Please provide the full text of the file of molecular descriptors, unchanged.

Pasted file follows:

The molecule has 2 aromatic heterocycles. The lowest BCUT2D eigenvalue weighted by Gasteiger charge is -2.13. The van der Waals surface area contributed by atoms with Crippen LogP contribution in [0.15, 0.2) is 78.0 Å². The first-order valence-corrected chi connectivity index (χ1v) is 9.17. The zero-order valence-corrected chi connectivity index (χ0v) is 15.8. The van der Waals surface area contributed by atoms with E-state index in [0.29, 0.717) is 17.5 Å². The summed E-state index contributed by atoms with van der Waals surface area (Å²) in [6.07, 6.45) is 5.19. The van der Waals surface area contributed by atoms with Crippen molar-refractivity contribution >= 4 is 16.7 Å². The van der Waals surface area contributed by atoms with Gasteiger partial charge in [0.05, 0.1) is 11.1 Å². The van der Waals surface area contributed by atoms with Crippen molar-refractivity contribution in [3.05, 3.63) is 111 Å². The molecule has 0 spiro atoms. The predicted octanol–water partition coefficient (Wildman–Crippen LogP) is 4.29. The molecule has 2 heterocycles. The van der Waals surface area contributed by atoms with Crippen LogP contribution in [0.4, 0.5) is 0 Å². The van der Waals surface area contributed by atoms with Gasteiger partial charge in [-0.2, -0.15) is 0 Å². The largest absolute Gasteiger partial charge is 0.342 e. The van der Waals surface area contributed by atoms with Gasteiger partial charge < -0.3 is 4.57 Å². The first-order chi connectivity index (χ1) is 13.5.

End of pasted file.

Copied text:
The molecule has 2 aromatic heterocycles. The lowest BCUT2D eigenvalue weighted by Gasteiger charge is -2.13. The van der Waals surface area contributed by atoms with Crippen LogP contribution in [0.15, 0.2) is 78.0 Å². The first-order valence-corrected chi connectivity index (χ1v) is 9.17. The zero-order valence-corrected chi connectivity index (χ0v) is 15.8. The van der Waals surface area contributed by atoms with E-state index in [0.29, 0.717) is 17.5 Å². The summed E-state index contributed by atoms with van der Waals surface area (Å²) in [6.07, 6.45) is 5.19. The van der Waals surface area contributed by atoms with Crippen molar-refractivity contribution >= 4 is 16.7 Å². The van der Waals surface area contributed by atoms with Gasteiger partial charge in [0.05, 0.1) is 11.1 Å². The van der Waals surface area contributed by atoms with Crippen molar-refractivity contribution in [3.05, 3.63) is 111 Å². The molecule has 0 spiro atoms. The predicted octanol–water partition coefficient (Wildman–Crippen LogP) is 4.29. The molecule has 2 heterocycles. The van der Waals surface area contributed by atoms with Crippen LogP contribution in [0.4, 0.5) is 0 Å². The van der Waals surface area contributed by atoms with Gasteiger partial charge in [-0.2, -0.15) is 0 Å². The largest absolute Gasteiger partial charge is 0.342 e. The van der Waals surface area contributed by atoms with Gasteiger partial charge < -0.3 is 4.57 Å². The first-order chi connectivity index (χ1) is 13.5.